Black History in Two Minutes (or so)
Transitioning from job to job as a teenager, Oscar Micheaux was able to write a story that was inspired by his experience on a farm. The novel, entitled The Homesteader, was published and later adapted into a silent motion picture. With this project,
At the turn of the twentieth century, W. E. B. Du Bois curated an exhibit at the Paris Exposition in France entitled “The Exhibit of American Negroes.” The exhibition used photographs to disrupt the negative imagery that was used to depict black Americ...
The landmark case Brown v. Board of Education declared that racial segregation in public schools was unconstitutional. However, for most black and white families, the decision was met with resistance and a court mandate didn’t mean things were going to...
With the formal ending of slavery in place, many freed black people saw this as an opportunity to start anew. But, for those in the south, things didn’t seem much different. The southern black experience saw more aggression, lynchings and segregation.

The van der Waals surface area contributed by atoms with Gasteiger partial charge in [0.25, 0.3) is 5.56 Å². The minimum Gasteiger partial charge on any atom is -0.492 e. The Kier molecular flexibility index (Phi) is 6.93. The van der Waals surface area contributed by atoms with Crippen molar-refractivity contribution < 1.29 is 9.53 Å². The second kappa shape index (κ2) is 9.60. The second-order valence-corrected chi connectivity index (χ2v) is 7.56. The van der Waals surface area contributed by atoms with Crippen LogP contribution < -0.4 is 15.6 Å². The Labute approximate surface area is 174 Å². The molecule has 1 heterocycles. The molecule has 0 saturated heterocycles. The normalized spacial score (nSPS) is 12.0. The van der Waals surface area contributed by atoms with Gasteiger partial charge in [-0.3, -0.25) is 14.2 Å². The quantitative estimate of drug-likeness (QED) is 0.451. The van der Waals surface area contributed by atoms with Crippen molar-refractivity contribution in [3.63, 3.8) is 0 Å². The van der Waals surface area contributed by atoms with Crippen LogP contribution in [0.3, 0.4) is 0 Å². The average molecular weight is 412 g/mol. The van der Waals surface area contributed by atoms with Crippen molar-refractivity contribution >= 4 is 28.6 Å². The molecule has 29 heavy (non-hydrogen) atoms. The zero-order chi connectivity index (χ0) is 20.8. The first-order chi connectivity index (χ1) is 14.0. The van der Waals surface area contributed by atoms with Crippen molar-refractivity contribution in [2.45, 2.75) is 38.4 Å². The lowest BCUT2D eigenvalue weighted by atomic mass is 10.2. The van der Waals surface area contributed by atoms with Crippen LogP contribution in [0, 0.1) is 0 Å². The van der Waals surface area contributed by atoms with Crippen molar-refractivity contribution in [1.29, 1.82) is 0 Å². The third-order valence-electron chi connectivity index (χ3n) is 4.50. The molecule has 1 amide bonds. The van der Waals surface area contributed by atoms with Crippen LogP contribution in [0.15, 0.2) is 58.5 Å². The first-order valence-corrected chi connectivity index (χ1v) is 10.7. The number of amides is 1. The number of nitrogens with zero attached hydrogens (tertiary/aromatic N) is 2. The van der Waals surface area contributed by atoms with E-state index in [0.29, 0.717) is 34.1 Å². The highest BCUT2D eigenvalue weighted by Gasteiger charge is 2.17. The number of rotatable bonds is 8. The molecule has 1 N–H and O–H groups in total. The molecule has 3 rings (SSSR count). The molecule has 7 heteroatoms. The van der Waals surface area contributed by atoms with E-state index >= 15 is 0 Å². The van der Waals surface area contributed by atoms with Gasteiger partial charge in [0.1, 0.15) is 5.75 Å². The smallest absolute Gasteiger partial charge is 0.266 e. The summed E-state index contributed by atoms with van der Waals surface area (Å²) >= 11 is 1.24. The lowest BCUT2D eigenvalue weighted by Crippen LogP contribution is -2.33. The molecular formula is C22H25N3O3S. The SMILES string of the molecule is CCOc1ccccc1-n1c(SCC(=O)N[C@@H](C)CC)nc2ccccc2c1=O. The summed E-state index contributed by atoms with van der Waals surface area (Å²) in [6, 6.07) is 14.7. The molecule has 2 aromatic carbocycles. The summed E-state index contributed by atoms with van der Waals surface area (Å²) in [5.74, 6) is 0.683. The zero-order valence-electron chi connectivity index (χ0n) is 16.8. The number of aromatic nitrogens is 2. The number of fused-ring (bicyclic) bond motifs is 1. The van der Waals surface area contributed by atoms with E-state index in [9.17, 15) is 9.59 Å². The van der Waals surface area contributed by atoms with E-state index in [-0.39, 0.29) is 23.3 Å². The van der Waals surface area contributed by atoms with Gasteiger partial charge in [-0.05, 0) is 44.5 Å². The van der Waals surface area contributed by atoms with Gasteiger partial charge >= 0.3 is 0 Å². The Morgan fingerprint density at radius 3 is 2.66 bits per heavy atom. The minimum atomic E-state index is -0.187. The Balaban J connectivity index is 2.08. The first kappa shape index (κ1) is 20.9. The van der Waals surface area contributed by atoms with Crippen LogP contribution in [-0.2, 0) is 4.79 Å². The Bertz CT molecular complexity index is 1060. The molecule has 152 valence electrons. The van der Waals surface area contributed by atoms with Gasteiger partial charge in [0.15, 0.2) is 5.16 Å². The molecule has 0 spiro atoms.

The Underground Railroad for many of us symbolizes the journey African slaves went on in the name of freedom. But, contrary to popular belief, the first path wasn’t south to north. Instead, it was north to south.
As the United States began to expand, the demand for cotton led to an increase of slave trades in the country. Eager to capitalize, slave owners sold slaves into the deep south and west in the name of expanding the economy.
In the early 1500s, the transatlantic slave trade commenced. Europeans invaded west and central Africa, capturing free people, enslaving them, and placing them on ships as cargo. Conditions aboard these slave ships were horrendous,
In 1973, DJ Kool Herc set up his turntables and introduced a technique at a South Bronx house party that would change music as many people knew it. His ability to switch from record to record — as well as isolate and repeat music breaks — led to the d...
Be Woke Presents Black History in Two Minutes (or so)